How much do headlines affect the stock market?

Posted by | June 20, 2018 | Newsletters | No Comments
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Last week stocks showed mixed results as political headlines continued to dominate the news. The Dow lost 0.89% and the S&P 500 was almost flat with a 0.02% gain.1 The NASDAQ, on the other hand, reached a record high on Thursday and ended the week up 1.32%.2 Both the S&P 500 and NASDAQ experienced their 4th week of gains in a row.3 International stocks in the MSCI EAFE lost ground, posting a 0.52% decline.4

Two Key Perspectives From Last Week

Trade tension continued.

Spats with U.S. allies—including Canada—and ongoing threats of a trade war with China captured investors’ attention last week. On Friday, equities briefly stumbled when the U.S. pledged new tariffs on Chinese goods, and China responded by promising the same level of tariffs on the U.S.5 A true trade war could slow global economic growth, but the current tariff tension may be little more than negotiation tactics.6

Interest rates increased.

On Wednesday, June 13, the Federal Reserve raised its benchmark interest rates for the 2nd time this year. Fed Chairman Powell said, “…the economy is doing very well. Most people who want to find jobs are finding them and unemployment and inflation are low.”7 The Fed believes economic growth will continue at a faster rate than they last predicted. They also project that unemployment will fall to 3.6% by the end of 2018. The Fed may raise rates twice more this year.8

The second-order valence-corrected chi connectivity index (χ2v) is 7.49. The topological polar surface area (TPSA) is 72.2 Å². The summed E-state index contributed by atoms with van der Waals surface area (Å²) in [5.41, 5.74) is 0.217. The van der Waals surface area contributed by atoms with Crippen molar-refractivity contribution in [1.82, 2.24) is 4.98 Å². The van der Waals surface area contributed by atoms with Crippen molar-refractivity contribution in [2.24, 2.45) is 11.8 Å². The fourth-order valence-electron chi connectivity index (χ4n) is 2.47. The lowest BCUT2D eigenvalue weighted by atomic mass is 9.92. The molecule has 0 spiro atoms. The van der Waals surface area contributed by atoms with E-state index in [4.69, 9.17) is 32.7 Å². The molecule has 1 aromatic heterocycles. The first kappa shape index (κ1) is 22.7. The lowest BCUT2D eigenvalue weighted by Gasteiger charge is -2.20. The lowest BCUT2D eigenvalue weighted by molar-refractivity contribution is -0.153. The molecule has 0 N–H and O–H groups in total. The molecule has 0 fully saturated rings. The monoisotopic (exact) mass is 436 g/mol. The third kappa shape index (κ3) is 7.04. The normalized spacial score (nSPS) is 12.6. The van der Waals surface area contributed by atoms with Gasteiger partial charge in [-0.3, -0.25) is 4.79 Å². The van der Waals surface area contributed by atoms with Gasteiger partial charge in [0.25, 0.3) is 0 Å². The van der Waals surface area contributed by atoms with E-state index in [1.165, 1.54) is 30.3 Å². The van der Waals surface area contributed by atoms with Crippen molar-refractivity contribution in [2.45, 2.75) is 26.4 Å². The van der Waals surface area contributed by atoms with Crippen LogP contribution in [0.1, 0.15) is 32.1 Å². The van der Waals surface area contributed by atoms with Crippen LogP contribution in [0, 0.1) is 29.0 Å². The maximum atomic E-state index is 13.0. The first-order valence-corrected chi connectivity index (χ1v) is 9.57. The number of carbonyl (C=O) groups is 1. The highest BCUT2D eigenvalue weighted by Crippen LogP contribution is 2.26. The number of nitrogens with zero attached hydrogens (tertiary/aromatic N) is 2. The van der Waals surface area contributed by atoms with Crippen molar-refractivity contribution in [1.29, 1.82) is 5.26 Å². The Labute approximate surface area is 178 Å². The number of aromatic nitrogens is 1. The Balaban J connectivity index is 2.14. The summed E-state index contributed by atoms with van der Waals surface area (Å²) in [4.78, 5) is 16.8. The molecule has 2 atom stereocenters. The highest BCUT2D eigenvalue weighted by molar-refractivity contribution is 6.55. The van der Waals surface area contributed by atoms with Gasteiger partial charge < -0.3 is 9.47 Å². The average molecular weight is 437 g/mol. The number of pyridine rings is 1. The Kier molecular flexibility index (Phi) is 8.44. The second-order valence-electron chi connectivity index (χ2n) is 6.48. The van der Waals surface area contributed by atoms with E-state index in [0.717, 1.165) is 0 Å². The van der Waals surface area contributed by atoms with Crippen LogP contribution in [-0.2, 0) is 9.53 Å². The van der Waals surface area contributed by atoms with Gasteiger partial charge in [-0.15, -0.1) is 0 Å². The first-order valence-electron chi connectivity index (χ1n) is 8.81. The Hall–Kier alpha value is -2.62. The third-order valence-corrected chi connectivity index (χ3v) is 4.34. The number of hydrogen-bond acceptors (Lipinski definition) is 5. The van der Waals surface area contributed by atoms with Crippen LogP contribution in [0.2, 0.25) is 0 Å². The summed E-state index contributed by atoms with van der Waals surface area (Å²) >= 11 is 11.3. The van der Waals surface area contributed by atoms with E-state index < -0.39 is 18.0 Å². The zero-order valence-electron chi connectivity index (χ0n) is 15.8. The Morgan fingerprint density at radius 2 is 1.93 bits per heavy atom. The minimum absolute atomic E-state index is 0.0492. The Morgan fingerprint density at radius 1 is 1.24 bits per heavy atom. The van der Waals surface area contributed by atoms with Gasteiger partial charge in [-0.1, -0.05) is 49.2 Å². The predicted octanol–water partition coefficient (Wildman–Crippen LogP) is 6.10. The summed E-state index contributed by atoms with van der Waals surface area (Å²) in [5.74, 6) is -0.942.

The Takeaway

Getting caught up in the news cycles and international headlines is easy, but they often provide little perspective on what may actually lie ahead for investors. Instead of trying to predict market performance, we encourage you to focus on the data.

This week, we’ll gain new perspectives on the housing market, as well as employment. The insight will continue to help us build a picture of where the economy is today—and how to help our clients make the most of their opportunities.

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Sources

The information in this article is not intended to be tax or legal advice, and it may not be relied on for the purpose of avoiding any federal tax penalties. You are encouraged to seek tax or legal advice from an independent professional advisor. The content is derived from sources believed to be accurate. Neither the information presented nor any opinion expressed constitutes a solicitation for the purchase or sale of any security. This material was written and prepared by Emerald. © 2014 Emerald Connect, LLC